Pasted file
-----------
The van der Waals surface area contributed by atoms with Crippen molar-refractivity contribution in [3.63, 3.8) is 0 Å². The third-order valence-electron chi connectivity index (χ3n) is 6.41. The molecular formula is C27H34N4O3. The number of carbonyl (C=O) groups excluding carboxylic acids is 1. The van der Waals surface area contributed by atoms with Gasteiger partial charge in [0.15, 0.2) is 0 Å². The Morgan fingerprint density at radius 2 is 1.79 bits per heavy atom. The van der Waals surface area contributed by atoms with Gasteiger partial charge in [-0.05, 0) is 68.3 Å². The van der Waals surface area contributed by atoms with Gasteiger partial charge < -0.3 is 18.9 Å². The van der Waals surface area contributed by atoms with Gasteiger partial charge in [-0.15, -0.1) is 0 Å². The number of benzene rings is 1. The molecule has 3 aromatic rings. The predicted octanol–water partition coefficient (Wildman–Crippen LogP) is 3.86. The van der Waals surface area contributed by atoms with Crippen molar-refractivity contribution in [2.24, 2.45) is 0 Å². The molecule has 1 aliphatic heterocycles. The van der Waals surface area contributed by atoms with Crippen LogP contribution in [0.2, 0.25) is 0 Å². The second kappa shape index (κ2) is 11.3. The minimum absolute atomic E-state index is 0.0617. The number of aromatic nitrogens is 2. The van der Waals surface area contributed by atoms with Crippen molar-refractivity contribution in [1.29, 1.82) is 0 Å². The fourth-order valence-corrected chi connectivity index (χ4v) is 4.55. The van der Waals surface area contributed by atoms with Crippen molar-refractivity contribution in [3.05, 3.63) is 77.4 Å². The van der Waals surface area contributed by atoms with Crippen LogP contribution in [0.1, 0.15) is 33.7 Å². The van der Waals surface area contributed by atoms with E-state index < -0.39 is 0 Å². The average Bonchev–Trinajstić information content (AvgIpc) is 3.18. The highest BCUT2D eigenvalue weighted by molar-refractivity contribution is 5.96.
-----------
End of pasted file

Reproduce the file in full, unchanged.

The van der Waals surface area contributed by atoms with Crippen molar-refractivity contribution in [3.63, 3.8) is 0 Å². The third-order valence-electron chi connectivity index (χ3n) is 6.41. The molecular formula is C27H34N4O3. The number of carbonyl (C=O) groups excluding carboxylic acids is 1. The van der Waals surface area contributed by atoms with Gasteiger partial charge in [0.15, 0.2) is 0 Å². The Morgan fingerprint density at radius 2 is 1.79 bits per heavy atom. The van der Waals surface area contributed by atoms with Gasteiger partial charge in [-0.05, 0) is 68.3 Å². The van der Waals surface area contributed by atoms with Gasteiger partial charge < -0.3 is 18.9 Å². The van der Waals surface area contributed by atoms with Gasteiger partial charge in [-0.15, -0.1) is 0 Å². The number of benzene rings is 1. The molecule has 3 aromatic rings. The predicted octanol–water partition coefficient (Wildman–Crippen LogP) is 3.86. The van der Waals surface area contributed by atoms with Crippen molar-refractivity contribution in [2.24, 2.45) is 0 Å². The molecule has 1 aliphatic heterocycles. The van der Waals surface area contributed by atoms with Crippen LogP contribution in [0.2, 0.25) is 0 Å². The second kappa shape index (κ2) is 11.3. The minimum absolute atomic E-state index is 0.0617. The number of aromatic nitrogens is 2. The van der Waals surface area contributed by atoms with Crippen molar-refractivity contribution in [1.29, 1.82) is 0 Å². The fourth-order valence-corrected chi connectivity index (χ4v) is 4.55. The van der Waals surface area contributed by atoms with Crippen molar-refractivity contribution in [3.05, 3.63) is 77.4 Å². The van der Waals surface area contributed by atoms with Crippen LogP contribution in [0.1, 0.15) is 33.7 Å². The van der Waals surface area contributed by atoms with E-state index < -0.39 is 0 Å². The average Bonchev–Trinajstić information content (AvgIpc) is 3.18. The highest BCUT2D eigenvalue weighted by molar-refractivity contribution is 5.96.